Dietary Supplements that can define a heart-healthy diet

Fiber Supplements

American eat only a fraction of the amount of fiber that is considered ideal. This is unfortunate because fiber from food or supplements can help to lower your cholesterol. It also helps to slow digestion, which can prevent surges in blood sugar. For this reason, fiber can be very important for those with prediabetes or diabetes who need to control their blood sugar. It is also essential for good bowel function. If you are on the go or are concerned that you are not regularly getting enough fiber from your diet, fiber supplements such as psyllium, methylcellulose, and polycarbophil are safe and effective. Just be sure to take them with plenty of water.

Omega-3 Supplements (Fish Oils)

At the present time, few supplements have been established as being safe and effective additions to cardiology care. One that has and that stands out as a valuable addition to a healthy lifestyle is omega-3 fatty acids, also known as fish oil. The active ingredients in omega-3s are docosahexaenoic acid (DHA) and eicosapentaenoic acid (EPA), and both are listed on the label. A total of between 1,000 and 2,000 milligrams of fish oil a day is recommended. If you eat a lot of cold-water fatty fish, such as salmon, herring, and sardines, however, a supplement may not be necessary.

Omega-3s are a safe and effective way to lower significantly elevated triglycerides, but they must be taken at a much higher dose than that suggested above. A prescription omega-3 was introduced under the name Omacor. Because it has a high level of quality assurance, I now prescribe it for my patients with high triglycerides.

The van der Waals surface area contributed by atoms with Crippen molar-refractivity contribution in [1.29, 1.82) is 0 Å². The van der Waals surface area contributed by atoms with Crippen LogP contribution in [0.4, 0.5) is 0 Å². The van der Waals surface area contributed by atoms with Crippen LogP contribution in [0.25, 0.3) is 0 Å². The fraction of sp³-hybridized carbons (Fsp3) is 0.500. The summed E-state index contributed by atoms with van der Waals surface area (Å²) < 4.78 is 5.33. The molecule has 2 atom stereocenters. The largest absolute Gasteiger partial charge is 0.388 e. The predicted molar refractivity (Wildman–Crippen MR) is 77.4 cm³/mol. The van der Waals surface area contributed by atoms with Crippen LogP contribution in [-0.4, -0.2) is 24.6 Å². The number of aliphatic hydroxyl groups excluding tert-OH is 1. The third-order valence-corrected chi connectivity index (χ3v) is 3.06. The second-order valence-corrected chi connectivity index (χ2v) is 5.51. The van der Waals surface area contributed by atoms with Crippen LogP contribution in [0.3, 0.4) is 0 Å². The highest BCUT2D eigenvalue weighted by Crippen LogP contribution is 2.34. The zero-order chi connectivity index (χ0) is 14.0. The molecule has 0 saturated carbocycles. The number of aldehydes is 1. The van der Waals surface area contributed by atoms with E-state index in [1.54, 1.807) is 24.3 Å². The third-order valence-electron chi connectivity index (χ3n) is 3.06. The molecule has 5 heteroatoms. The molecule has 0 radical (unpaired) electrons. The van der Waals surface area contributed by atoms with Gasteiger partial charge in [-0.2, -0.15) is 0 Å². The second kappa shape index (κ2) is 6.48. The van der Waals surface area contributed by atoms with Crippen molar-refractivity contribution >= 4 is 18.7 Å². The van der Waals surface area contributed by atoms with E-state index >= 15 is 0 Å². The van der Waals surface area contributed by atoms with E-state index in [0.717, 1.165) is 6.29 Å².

Plant Sterols and Stanols (Phytosterols)

Other natural substances with proven efficacy are stanol esters and sterol esters. These plant extracts (known collectively as phytosterols) have been shown to help lower LDL cholesterol. They are sold as dietary supplements in softgel form in health-food stores and are added to foods such as margarine, snack bars, and salad dressings. Plant sterol esters and plant stanol esters are structurally similar to cholesterol, and because of this, they block cholesterol absorption in your small intestine. In this way, the esters act like the medications we described on the previous pages that decrease cholesterol absorption and thereby lower cholesterol levels in your blood. They are very safe and have no apparent side effects.

Supplements and medications are not magic solutions. And while they are invaluable components of my prevention strategy, they should not be a replacement for a healthy lifestyle.  The earlier you adopt a healthy living, the lesser the need for medications to prevent a heart disease.

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